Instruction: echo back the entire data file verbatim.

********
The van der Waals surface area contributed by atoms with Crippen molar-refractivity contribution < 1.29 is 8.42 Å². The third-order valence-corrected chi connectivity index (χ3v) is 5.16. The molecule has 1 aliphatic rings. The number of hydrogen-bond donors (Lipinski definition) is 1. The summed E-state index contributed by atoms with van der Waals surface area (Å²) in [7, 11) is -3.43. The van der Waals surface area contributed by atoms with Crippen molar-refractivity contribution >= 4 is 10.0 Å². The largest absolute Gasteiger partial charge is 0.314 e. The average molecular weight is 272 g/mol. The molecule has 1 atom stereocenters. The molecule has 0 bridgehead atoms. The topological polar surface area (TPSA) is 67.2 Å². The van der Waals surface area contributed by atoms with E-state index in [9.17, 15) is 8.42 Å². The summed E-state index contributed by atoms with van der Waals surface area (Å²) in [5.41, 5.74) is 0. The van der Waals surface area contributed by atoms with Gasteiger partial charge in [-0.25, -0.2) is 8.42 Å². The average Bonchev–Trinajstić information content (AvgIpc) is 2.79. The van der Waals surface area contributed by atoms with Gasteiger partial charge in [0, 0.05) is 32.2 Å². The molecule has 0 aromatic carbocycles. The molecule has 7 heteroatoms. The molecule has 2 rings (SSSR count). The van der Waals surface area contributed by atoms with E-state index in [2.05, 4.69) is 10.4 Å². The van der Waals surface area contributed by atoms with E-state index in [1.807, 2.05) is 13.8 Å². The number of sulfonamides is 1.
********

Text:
The van der Waals surface area contributed by atoms with Crippen molar-refractivity contribution < 1.29 is 8.42 Å². The third-order valence-corrected chi connectivity index (χ3v) is 5.16. The molecule has 1 aliphatic rings. The number of hydrogen-bond donors (Lipinski definition) is 1. The summed E-state index contributed by atoms with van der Waals surface area (Å²) in [7, 11) is -3.43. The van der Waals surface area contributed by atoms with Crippen molar-refractivity contribution >= 4 is 10.0 Å². The largest absolute Gasteiger partial charge is 0.314 e. The average molecular weight is 272 g/mol. The molecule has 1 atom stereocenters. The molecule has 0 bridgehead atoms. The topological polar surface area (TPSA) is 67.2 Å². The van der Waals surface area contributed by atoms with E-state index in [9.17, 15) is 8.42 Å². The summed E-state index contributed by atoms with van der Waals surface area (Å²) in [5.41, 5.74) is 0. The van der Waals surface area contributed by atoms with Gasteiger partial charge in [-0.25, -0.2) is 8.42 Å². The average Bonchev–Trinajstić information content (AvgIpc) is 2.79. The van der Waals surface area contributed by atoms with Gasteiger partial charge in [0, 0.05) is 32.2 Å². The molecule has 0 aromatic carbocycles. The molecule has 7 heteroatoms. The molecule has 2 rings (SSSR count). The van der Waals surface area contributed by atoms with E-state index in [2.05, 4.69) is 10.4 Å². The van der Waals surface area contributed by atoms with E-state index in [1.807, 2.05) is 13.8 Å². The number of sulfonamides is 1.